HALIFAX — Nova Scotia singer-songwriter Gordie Sampson was browsing Instagram when he made an unexpected and stunning discovery: The Backstreet Boys were singing one of his country songs.
Sampson — an artist with a remarkable penchant for penning hit songs — had no idea the 90s heartthrobs were collaborating with Florida Georgia Line on “God, Your Mama, and Me,” a tune he co-wrote with two country music troubadours.
Even after hearing its final cut during a chance encounter at a Nashville recording studio, Sampson was oblivious to the boy band’s unlikely inclusion on the song, which is now topping country charts in the United States.
“I went from hearing the final version of our song … to reading an Instagram post about how the Backstreet Boys were singing on “God, Your Mama, And Me.” We had no insider industry information. It was just like, ‘Here it is,’” said Sampson, suggesting the inclusion of the pop group may have been a last-minute decision.
“I never would have guessed it in a million years. It was unbelievable … I was thunderstruck.”
It’s the latest earworm from the Cape Breton-born, Nashville-based songwriter, who has churned out countless hits for country heavyweights including Faith Hill, Keith Urban, Trace Adkins, LeAnn Rimes, Martina McBride and Willie Nelson, to name a few.
Sampson, 45, earned a Grammy Award in 2007 for Carrie Underwood’s “Jesus Take The Wheel,” which he co-wrote with Nashville cohorts Brett James and Hillary Lindsey.
Lindsey teamed up with Sampson yet again for their latest hit, along with fellow Grammy Award-winner Josh Kear.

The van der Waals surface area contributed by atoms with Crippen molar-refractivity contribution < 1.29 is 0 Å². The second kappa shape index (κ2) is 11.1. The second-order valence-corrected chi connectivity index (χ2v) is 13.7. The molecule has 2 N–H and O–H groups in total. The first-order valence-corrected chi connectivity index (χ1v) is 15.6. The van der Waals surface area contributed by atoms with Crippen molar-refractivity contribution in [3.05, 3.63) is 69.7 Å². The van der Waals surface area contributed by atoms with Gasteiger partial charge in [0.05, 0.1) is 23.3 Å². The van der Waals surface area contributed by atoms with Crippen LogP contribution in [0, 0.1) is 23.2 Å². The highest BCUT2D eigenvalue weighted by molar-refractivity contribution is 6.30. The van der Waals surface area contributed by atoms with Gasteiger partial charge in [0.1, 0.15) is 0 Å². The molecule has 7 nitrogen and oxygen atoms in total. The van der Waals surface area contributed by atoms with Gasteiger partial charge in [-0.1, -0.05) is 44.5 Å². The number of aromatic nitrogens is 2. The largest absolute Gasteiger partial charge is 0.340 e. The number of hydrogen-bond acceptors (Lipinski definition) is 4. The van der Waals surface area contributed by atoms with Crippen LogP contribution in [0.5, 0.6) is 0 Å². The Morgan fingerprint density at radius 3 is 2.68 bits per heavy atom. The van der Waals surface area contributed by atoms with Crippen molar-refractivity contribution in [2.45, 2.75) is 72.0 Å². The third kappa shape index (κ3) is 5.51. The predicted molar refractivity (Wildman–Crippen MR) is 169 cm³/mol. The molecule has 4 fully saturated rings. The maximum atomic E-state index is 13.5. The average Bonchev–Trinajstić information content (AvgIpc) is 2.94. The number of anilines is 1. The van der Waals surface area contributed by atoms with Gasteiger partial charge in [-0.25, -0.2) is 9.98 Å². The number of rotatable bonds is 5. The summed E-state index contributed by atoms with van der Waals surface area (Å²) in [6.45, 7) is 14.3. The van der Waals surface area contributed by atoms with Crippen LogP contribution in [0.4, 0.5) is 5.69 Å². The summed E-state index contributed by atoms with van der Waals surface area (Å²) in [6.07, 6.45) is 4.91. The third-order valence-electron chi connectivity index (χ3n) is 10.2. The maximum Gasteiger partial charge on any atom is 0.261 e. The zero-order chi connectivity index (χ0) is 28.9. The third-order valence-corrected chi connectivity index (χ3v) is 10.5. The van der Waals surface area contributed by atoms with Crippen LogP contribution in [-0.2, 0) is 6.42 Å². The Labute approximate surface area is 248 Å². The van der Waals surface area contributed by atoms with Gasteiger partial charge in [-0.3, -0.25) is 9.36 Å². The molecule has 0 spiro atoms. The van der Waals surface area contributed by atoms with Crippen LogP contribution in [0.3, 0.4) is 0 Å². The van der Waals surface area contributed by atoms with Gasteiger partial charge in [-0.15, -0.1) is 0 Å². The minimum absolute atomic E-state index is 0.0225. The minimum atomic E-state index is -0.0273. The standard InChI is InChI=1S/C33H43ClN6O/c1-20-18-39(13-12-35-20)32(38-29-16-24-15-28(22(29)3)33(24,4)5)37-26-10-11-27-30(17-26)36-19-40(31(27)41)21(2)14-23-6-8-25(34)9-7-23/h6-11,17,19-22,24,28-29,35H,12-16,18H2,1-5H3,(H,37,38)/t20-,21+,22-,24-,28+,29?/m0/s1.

The trio are a Nashville songwriting dream team.
“We usually write in groups of three, so when the other two people you’re working with are as good as Hillary and Josh, it’s a very special thing,” Sampson said in a baritone voice.
But when you write more than 100 songs a year, it’s hard to tell what will become a hit, said Sampson.
“You think they’re all great after you write them. There’s always a honeymoon phase,” he said. “But this one had stirred up an amazing first reaction.”
He had shopped it around to some of the Nashville stars listed in his iPhone, but they didn’t bite.
“There’s a simpatico between the song you just wrote and the person who needs it. That has to line up. They’re making it a hit, not you,” said Sampson, who has released albums and performs regularly. “It has a lot do with timing and so many different things.”
Sampson was driving through Ohio from Nashville en route to Cape Breton — as he does every summer with his wife and daughter — when he learned ”God, Your Mama, And Me” had reached No. 1 on the U.S. country charts.
Months earlier, Sampson had popped into a Nashville recording studio to pick up a guitar and, by chance, ran into Canadian producer Joey Moi, who had worked for years with rockers such as Nickelback and Default.
“I said, ‘Hey, I think you might have worked on one of my songs.’ And he said, ‘Oh man, that’s your song? Come here. You’ve have to hear this.’ … At that time, they hadn’t added the Backstreet Boys vocals. But it was already a great song,” said Sampson.
He admits that after the initial shock wore off, he was “nervous” about the Florida-bred boy band’s involvement and how traditional country radio would receive it.
But the harmony of the Backstreet Boys is helping to make the upbeat love song a success. ”God, Your Mama, And Me” is the 13th No. 1 single for Florida Georgia Line, a country duo from Florida. It’s their third single from the 2016 album “Dig Your Roots.”